And pinpoint what people do when they’re happy. Consistent eye contact, a tilt to the head, leaning forward and a slight outward twist of the hands that exposes the palms indicate a person is interested and engaged.

Resources to get started

E-course: Body Language for Entrepreneurs

Book: What Every Body Is Saying: An Ex-FBI Agent’s Guide to Speed-Reading People

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4. The practice of writing

In today’s business world, a significant amount of communication is done via email, text and social media. Unfortunately, the written word can often be misinterpreted. Learning how to write directly and concisely is an essential component in your arsenal of communication skills.

Tips for success

Eliminate unnecessary words. Nobody has time (or wants) to read through a multiparagraph email when the point could be made in a few sentences. Before you click send or post, wait 15 minutes and read through your work to find words and sentences that don’t add pertinent information. Then click that delete button.

Brush up on grammar basics. You aren’t expected to have perfect sentence structure, but basic mistakes like confusing to and too—or they’re, their and there—reduce readers’ trust in your ideas and capabilities.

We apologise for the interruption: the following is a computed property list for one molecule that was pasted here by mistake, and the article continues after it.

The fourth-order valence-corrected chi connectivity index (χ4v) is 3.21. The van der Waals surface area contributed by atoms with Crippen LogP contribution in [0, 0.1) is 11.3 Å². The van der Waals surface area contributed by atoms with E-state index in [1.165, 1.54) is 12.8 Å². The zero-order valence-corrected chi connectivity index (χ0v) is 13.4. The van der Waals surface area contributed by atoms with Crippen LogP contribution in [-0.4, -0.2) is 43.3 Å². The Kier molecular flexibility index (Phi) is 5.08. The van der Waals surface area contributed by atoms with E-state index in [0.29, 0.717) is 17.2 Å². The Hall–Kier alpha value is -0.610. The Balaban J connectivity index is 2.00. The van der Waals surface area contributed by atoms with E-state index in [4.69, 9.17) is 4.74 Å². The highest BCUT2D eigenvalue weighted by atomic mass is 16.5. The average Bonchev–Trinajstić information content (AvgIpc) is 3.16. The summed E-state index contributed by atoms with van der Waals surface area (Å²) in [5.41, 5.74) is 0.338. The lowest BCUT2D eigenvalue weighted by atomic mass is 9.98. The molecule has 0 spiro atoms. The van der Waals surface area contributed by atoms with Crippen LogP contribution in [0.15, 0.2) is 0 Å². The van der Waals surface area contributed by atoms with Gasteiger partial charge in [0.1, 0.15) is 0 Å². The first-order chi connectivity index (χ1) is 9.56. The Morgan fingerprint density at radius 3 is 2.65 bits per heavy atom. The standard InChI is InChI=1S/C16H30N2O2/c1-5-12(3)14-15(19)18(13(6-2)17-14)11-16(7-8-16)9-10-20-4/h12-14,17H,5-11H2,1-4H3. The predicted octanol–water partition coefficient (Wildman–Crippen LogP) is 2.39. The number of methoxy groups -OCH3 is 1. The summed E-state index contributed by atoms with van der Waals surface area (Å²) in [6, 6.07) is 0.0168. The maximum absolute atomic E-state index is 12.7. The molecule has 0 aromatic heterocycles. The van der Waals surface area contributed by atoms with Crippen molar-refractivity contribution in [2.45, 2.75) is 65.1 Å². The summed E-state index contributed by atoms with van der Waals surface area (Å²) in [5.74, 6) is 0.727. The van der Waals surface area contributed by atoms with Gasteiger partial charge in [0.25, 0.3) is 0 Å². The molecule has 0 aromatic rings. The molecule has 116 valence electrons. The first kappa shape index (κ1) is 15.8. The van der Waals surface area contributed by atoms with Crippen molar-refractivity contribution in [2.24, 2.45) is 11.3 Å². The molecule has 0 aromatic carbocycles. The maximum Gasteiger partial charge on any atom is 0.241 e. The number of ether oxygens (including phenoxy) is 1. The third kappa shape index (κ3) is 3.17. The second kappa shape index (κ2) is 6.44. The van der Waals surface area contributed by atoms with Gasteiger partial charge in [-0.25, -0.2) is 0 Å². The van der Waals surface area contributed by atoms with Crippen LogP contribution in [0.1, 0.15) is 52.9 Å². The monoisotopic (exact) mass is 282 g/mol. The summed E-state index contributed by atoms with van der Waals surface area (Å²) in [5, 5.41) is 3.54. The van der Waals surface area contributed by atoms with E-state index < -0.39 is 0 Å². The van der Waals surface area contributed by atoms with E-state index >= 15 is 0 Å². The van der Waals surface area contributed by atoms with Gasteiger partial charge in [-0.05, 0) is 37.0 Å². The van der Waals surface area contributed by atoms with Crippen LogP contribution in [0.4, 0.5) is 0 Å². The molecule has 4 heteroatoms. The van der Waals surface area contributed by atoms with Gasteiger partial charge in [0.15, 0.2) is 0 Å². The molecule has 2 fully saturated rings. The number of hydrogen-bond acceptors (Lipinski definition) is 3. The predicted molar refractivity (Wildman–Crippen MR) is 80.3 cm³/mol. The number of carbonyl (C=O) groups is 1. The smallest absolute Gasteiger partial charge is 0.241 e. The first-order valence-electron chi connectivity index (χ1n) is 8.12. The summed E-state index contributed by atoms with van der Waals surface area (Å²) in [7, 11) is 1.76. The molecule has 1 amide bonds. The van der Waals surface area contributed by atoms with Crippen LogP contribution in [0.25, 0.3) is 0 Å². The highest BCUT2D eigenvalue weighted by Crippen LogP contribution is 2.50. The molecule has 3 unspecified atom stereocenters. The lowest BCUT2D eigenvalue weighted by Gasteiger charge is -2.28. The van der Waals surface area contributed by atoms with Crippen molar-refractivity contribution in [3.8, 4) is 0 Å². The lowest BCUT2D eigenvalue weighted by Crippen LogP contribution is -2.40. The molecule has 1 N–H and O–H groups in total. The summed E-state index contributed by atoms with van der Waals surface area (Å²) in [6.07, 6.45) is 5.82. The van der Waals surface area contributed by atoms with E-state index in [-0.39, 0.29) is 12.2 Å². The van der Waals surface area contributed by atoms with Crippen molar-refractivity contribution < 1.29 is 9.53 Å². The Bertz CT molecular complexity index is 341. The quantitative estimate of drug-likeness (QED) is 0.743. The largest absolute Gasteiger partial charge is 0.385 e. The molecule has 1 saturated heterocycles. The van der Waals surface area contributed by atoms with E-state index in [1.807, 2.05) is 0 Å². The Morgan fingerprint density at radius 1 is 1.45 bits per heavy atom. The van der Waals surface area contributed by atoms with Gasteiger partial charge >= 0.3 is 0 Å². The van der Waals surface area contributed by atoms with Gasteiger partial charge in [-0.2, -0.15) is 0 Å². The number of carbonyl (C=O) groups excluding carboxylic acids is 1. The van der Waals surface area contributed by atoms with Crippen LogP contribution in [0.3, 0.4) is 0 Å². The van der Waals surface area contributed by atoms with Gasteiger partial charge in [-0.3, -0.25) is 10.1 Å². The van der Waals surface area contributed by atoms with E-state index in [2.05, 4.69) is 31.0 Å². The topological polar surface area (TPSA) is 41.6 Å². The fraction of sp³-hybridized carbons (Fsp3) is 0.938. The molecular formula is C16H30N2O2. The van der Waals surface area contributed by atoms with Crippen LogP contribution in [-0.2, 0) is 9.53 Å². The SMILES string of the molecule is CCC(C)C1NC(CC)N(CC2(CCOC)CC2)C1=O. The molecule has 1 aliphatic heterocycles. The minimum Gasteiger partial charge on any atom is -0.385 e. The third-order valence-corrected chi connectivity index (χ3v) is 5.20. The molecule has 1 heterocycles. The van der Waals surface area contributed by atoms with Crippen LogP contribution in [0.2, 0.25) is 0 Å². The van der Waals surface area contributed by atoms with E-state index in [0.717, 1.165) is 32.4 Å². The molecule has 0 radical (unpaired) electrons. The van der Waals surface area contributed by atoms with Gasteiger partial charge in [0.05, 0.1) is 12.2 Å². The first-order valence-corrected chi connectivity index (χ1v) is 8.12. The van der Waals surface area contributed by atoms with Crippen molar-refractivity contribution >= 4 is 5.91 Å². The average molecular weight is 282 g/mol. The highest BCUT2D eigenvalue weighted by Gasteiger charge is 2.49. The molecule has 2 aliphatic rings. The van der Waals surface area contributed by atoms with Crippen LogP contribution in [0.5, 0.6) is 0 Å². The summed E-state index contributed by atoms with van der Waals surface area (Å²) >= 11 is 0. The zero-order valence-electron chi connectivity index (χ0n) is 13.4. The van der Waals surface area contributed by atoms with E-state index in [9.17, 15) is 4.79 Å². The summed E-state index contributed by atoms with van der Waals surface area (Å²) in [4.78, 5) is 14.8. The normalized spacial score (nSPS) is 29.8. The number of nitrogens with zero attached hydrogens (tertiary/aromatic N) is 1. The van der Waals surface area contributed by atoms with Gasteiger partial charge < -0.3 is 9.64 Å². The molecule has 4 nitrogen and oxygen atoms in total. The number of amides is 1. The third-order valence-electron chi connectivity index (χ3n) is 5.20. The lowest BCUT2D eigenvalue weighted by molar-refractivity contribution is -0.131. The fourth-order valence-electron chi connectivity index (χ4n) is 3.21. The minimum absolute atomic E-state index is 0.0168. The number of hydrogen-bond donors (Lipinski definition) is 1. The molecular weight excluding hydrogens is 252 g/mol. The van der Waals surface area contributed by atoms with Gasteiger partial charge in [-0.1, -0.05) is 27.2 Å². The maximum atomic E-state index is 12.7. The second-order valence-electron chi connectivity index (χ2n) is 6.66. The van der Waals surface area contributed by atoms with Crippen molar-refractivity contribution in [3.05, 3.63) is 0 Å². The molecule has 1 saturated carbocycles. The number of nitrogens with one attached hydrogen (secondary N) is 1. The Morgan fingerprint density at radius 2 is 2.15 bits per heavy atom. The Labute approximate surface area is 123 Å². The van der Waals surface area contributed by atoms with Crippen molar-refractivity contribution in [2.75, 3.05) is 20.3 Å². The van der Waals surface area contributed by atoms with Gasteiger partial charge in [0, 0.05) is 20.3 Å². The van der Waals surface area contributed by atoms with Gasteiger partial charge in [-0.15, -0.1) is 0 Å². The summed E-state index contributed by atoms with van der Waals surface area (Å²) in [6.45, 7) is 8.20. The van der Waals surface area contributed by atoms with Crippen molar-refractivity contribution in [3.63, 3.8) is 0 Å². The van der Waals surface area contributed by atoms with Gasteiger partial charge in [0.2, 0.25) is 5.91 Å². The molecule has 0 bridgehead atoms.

Incorporate one pleasantry in written communications. Whether you sign off with “Thanks!” or start with something simple like “Hope you’re doing well!” adding a short bit of small talk relaxes the recipient and eliminates the appearance that you’re cold or upset.

Resources to get started

E-course: Grammar Boot Camp: Easy Lessons for Common Writing Mistakes

Book: The Elements of Style

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And as a bonus, check out this Biz.me article: 9 tips to make every word count.

3. The skill of presenting

Engaging a crowd while concisely relaying information isn’t for the faint of heart. From hosting staff meetings to pitching to investors, you need to simultaneously maintain interest and state your case in a persuasive manner. Clarity, confidence and poise is required.

Tips for success

Devour amazing speeches so you can write your own. Think of public figures who’ve managed to convince you and others of something and read the transcript and watch their speeches. Note how they organized their thoughts, the words they emphasized when talking and their body language. Then, incorporate those tactics into your own presentations.

Speak slowly and with intention. Instead of running through points at a rapid pace, let your words flow like a wave to carry listeners to the understanding you want them to have. This not only helps you guide them to your pre-designed conclusion, but also maintains their interest so they digest the data you’re presenting.

Review your previous presentations—the successful and the not so successful. Even the best public speakers have hiccups. But they learn from them. Thoughtfully review the presentations that netted you results and those that ended up being duds to find areas where you’re doing well, and areas you need to work on.

Resources to get started

E-course: Presentations: Speaking so that People Listen